Giles Fraser on People's Vote: what will they say to Walsall's people?
Imagine this: unable to make the Parliamentary mathematics work for any particular Leave option, the government gives in to the idea of People’s Vote and the Remainers go on to win a second referendum. Do yesterday’s marchers have a plan for what winning will mean other than a return to the status quo? More specifically, do they have a plan for addressing the desperate cry of not being listened to that bust out of the post-industrial towns of the north and the midlands, a cry to which Brexit gave voice? If they win 52:48, for instance, what will they have to say to those who have felt profoundly unattended to and whose voice - legitimately expressed during the first people’s vote two years ago - will have been overturned?
A few – though not enough - Remainers rightly worry about this as a problem. Among them, the admirable John Harris at The Guardian deserves particular credit. Throughout the Brexit wars, Harris has worn out his tyres and shoe leather travelling around Brexit supporting towns, trying to understand what went on. In video interview after interview, with mums at the school gates and struggling shop workers, Harris has shone a light on the atmosphere of gloom and despair that hangs over those parts of Britain of which many Remainers have little experience.
And among these places, one in particular Harris has returned to again and again as characteristic of the Brexit phenomenon: Walsall. It’s a place I know fairly well, having been a vicar on one the estates of north Walsall, very similar to those that Harris has visited. If Brexit has had any value, it is that these places have, at last, been listened to. Noticed. It is easy enough to paint the problem in economic terms, and economics is indeed a feature of the problem. These places have lost out because of globalisation. But the problem is not simply an economic one. There is also a deeper emotional problem of not having a voice, of one's voice being unattended to. Work in a vast warehouse of a packing factory for Amazon, or try and sell the local newspaper in the increasingly empty Walsall town centre: it is not just that you feel too insignificant to be bothered with, but also, that the powers that govern your life are so distant, so clouded in obscurity, as to be impossible to imagine, let alone engage with. Global capitalism has turned power into some distant god, too far away to care, too other even to barter with. The people who determine your lives live who knows where, in who knows what country. Do they live in China? Or Manhattan? Or Brussels? They are gods without a face, obscured by clouds of baffling bureaucracy and mediated through nameless offshore accounts. Even those who claim to be on your side live unimaginable lives in places that you have never heard of. In such a world, power radiates down from nowhere, sucking the life out of communities, and offering only servitude to the unknown gods of distant power.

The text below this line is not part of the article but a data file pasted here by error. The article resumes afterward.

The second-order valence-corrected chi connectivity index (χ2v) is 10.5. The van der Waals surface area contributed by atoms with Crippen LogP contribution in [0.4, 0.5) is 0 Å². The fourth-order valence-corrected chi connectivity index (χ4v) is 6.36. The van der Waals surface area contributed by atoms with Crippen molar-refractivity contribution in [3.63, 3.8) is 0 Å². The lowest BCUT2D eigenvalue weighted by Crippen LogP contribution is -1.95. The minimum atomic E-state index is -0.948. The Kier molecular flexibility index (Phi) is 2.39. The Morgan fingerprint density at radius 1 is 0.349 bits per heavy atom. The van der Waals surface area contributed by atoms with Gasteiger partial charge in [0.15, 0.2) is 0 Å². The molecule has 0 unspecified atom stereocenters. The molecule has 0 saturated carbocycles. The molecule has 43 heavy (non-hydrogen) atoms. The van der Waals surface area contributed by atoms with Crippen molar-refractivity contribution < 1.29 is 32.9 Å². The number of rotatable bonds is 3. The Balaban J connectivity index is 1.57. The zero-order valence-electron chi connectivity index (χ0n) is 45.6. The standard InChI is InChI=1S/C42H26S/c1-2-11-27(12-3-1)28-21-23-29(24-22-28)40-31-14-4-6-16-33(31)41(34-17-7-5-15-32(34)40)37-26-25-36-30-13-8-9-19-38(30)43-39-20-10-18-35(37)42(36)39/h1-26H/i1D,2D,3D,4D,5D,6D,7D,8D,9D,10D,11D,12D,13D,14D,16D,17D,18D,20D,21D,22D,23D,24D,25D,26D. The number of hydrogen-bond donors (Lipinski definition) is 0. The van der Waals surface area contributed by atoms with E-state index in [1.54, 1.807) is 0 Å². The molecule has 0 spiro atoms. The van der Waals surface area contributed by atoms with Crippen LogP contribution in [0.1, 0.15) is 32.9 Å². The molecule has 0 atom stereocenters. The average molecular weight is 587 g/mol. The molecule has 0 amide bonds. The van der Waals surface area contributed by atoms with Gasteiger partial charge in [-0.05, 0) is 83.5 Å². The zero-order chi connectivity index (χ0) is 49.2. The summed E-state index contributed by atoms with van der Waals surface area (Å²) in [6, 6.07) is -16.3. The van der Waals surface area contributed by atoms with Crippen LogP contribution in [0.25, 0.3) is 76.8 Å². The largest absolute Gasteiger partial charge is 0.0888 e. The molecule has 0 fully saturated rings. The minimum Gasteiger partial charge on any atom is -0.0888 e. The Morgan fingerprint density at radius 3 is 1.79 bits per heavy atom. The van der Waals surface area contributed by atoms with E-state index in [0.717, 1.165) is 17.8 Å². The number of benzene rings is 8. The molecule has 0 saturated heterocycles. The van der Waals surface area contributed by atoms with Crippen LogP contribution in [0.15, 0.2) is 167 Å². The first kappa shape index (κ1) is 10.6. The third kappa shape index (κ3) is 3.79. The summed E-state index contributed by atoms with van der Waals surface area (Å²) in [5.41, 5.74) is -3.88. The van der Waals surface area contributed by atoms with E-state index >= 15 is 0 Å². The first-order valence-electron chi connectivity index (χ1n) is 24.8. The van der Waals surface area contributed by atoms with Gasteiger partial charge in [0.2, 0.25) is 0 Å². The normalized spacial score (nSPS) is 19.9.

If you are not religious, you may not like the following parallel. But the core appeal of Christianity is that it imagines a God that is not distant, but that has made himself close to ordinary lived experience by being born as a human in a shed, and has lived among us. This is a God that seeks closeness to people in their concrete reality, so much so that they call Him “Abba”, an intimate term that is better translated “Daddy” than the stern Victorian-sounding “Father”. Today’s global capitalism is a very different sort of religion. In theological terms, it is a form of Deism: a distant god that creates everything but does not intervene in the world. It is a god with whom there is no interaction.
The emotional core of Brexit, and the reason I remain a passionate Brexiter, despite all its problems, is that it seeks to collapse the distance between power and ordinary people. The shorthand for this is democracy; though, yes of course, democracy has many forms. For me, one crucial aspect of it must be this: to combat despair, ordinary people, poorer people especially, must have some access to the power that shapes their lives. At the very least, power needs a human face, and ideally a recognisable one. That is one of the reasons constituencies should be small (so, no to PR) and MP’s should come from the communities that have elected them. An MP should be a living, breathing embodiment of the access that ordinary people have to the forces that shape their lives. She should walk the streets, be seen in the pub. People should be able to approach her, tell her their stories, ask her to take their pain back to the temple and represent it. In my book, this is the nearest thing that secular politics has to being sacred. Or, to put it in properly secular terms, I remain a committed Bennite: in a democracy, the gods, any gods, have to know their place. Power comes from the people – it is emphatically bottom up and not top down. And it is not for the representatives of democracy to give this power away, even for gold, even if they think we will all benefit from it. It is not theirs to give.
So, let me try again: if Remainers overturn the wishes of 17.4 million people, what is their plan for making the people of Walsall, for example, feel that their voices count? In recent weeks, such people have been derided as stupid, as racist, as not knowing what they voted for, as being misled. It is not any sort of threat to say that if the result of the referendum is overturned there will be a widespread turning against democracy. If Remainers win, the alienation will deepen and darken. Remain really do need a plan to deal with all of this. But what is it?